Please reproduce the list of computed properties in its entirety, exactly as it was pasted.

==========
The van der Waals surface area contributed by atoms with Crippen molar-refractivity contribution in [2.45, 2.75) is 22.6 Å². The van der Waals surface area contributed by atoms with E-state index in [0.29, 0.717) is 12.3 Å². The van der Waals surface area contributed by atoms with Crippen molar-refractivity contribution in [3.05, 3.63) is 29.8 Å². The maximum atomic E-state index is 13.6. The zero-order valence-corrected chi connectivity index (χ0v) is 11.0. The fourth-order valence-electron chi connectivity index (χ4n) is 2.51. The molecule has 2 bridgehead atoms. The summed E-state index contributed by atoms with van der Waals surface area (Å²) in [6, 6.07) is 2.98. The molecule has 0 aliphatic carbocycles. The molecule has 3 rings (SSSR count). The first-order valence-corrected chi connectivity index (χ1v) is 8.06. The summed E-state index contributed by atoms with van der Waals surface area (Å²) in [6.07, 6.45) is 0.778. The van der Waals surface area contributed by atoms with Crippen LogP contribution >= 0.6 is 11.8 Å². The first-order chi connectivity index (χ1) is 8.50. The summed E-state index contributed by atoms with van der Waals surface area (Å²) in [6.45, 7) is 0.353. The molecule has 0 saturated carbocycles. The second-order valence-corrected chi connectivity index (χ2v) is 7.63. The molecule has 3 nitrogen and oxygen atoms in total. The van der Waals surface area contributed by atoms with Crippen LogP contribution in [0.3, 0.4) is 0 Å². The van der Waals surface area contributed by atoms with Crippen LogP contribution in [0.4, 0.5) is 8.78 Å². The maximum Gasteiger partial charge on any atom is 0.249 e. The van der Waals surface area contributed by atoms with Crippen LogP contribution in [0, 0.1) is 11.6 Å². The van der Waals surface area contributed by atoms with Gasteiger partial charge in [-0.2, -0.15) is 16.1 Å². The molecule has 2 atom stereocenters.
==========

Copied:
The van der Waals surface area contributed by atoms with Crippen molar-refractivity contribution in [2.45, 2.75) is 22.6 Å². The van der Waals surface area contributed by atoms with E-state index in [0.29, 0.717) is 12.3 Å². The van der Waals surface area contributed by atoms with Crippen molar-refractivity contribution in [3.05, 3.63) is 29.8 Å². The maximum atomic E-state index is 13.6. The zero-order valence-corrected chi connectivity index (χ0v) is 11.0. The fourth-order valence-electron chi connectivity index (χ4n) is 2.51. The molecule has 2 bridgehead atoms. The summed E-state index contributed by atoms with van der Waals surface area (Å²) in [6, 6.07) is 2.98. The molecule has 0 aliphatic carbocycles. The molecule has 3 rings (SSSR count). The first-order valence-corrected chi connectivity index (χ1v) is 8.06. The summed E-state index contributed by atoms with van der Waals surface area (Å²) in [6.07, 6.45) is 0.778. The van der Waals surface area contributed by atoms with Crippen LogP contribution >= 0.6 is 11.8 Å². The first-order chi connectivity index (χ1) is 8.50. The summed E-state index contributed by atoms with van der Waals surface area (Å²) in [6.45, 7) is 0.353. The molecule has 0 saturated carbocycles. The second-order valence-corrected chi connectivity index (χ2v) is 7.63. The molecule has 3 nitrogen and oxygen atoms in total. The van der Waals surface area contributed by atoms with Crippen LogP contribution in [0.3, 0.4) is 0 Å². The van der Waals surface area contributed by atoms with Crippen LogP contribution in [0.4, 0.5) is 8.78 Å². The maximum Gasteiger partial charge on any atom is 0.249 e. The van der Waals surface area contributed by atoms with Crippen LogP contribution in [0, 0.1) is 11.6 Å². The van der Waals surface area contributed by atoms with Gasteiger partial charge in [-0.2, -0.15) is 16.1 Å². The molecule has 2 atom stereocenters.